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Barry Kilpatrick
American Record Guide, September 2016

The players are so fundamentally good—such stable tone at all times, such ease of tuning and blending with each other—that one suspects a program like this might not have taken long to prepare and record. © 2016 American Record Guide Read complete review on American Record Guide

Rick Anderson
Baker & Taylor CD Hotlist, September 2016

Motets, lamentations, Mass sections, and canzonas are all given the brass treatment and they are all exceptionally beautiful. © 2016 Baker & Taylor CD Hotlist Read complete review

Tom Davoren
Brass Band World, June 2016


There is an overwhelming sense of sincerity present in both the skilfully crafted new arrangements, made by the ensemble’s artistic directors, Simon Cox and Matthew Knight, and the execution of performance, which is characterised by an approach to sound concept and turn of phrase that is seemingly laced with historical consideration and musical purpose… © 2016 Brass Band World Read complete review

Review Corner, May 2016

The music is gentle and reflective and the players perform as an ensemble rather than showing off their individual virtuosity. © 2016 Review Corner Read complete review

The Sunday Times, London, May 2016

Most of the items on this fine Renaissance brass disc are special arrangements of choral music, the exception being three canzonas by Giovanni Gabrieli, adapted for modern instruments by Simon Cox and interleaved with his versions of three Gabrieli motets. There is relatively little change of mood between the animated canzona and the vocal style of the motet. Sacred pieces by Victoria, Lassus and Palestrina all evince a paradoxicaly delightful somber monotony and are beautifully intoned. © 2016 The Sunday Times

David Denton
David's Review Corner, May 2016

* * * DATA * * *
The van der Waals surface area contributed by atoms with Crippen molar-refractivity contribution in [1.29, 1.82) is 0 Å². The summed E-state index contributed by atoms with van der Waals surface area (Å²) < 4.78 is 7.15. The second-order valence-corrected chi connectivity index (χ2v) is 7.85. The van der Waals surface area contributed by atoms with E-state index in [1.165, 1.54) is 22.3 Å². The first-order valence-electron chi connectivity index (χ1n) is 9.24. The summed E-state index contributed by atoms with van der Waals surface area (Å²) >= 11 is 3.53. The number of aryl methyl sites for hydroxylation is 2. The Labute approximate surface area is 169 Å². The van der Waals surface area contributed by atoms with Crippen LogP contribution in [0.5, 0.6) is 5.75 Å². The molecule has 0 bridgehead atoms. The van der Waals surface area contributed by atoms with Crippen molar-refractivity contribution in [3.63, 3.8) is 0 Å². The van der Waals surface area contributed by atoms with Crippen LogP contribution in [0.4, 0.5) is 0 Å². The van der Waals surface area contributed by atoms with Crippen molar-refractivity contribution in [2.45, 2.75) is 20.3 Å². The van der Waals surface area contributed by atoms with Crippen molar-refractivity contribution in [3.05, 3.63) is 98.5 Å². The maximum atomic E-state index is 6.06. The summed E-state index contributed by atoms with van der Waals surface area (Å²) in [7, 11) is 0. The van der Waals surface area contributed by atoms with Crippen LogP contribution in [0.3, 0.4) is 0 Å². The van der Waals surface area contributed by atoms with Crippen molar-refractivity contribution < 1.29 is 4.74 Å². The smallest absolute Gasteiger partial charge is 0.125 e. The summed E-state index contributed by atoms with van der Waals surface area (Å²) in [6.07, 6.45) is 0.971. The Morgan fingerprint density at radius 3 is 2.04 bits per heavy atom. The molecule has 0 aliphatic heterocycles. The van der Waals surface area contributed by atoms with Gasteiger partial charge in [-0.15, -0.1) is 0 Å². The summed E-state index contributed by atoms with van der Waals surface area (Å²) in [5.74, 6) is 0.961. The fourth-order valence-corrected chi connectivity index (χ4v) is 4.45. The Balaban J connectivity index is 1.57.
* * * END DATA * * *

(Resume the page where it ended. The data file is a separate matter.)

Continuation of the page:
The British brass group, Septura, formed around seven principals from the major London orchestras reach their fourth volume which explores the Sixteenth century. They have been a little obtuse by ignoring the wealth of brass music written during this golden era, and have instead arranged choral music by four of the great composers working within sacred confines. All is forgiven for the quality of their playing is so outstanding, and in essence we are listening to a gorgeous and elaborate organ creating the elaborate decoration to a sonorous backdrop of pedal notes. Gabrieli’s Three Canzonas and Motets thrive in Simon Cox’s transcriptions, small trombones used to recreate the sackbuts the composer would have had in his church group. I cannot quite understand why, but Palestrina does not emerge with quite the same level of satisfaction, maybe it moves slower and the use of words is a key factor of the score. Here we have just the Kyrie, Gloria and Sanctus from the Mass. From Lassus’s sacred madrigals, Septura have selected just seven from the complete score of twenty-one, the works very differing moods becoming ideal for a brass ensemble, the Come falda di neve with its very wide dynamics being especially effective. This section is the disc’s most extended, though for me the disc’s ’crowning jewel’ is the Four Motets by the Spanish-born, Tomás Luis de Victoria, the interplay between instruments fascinating in the contrapunctal lines, while a most pleasing vivacity is brought to the final Surrexit pastor bonus. Add a quite gorgeous sound quality and you have an absolute irresistible release. © 2016 David’s Review Corner

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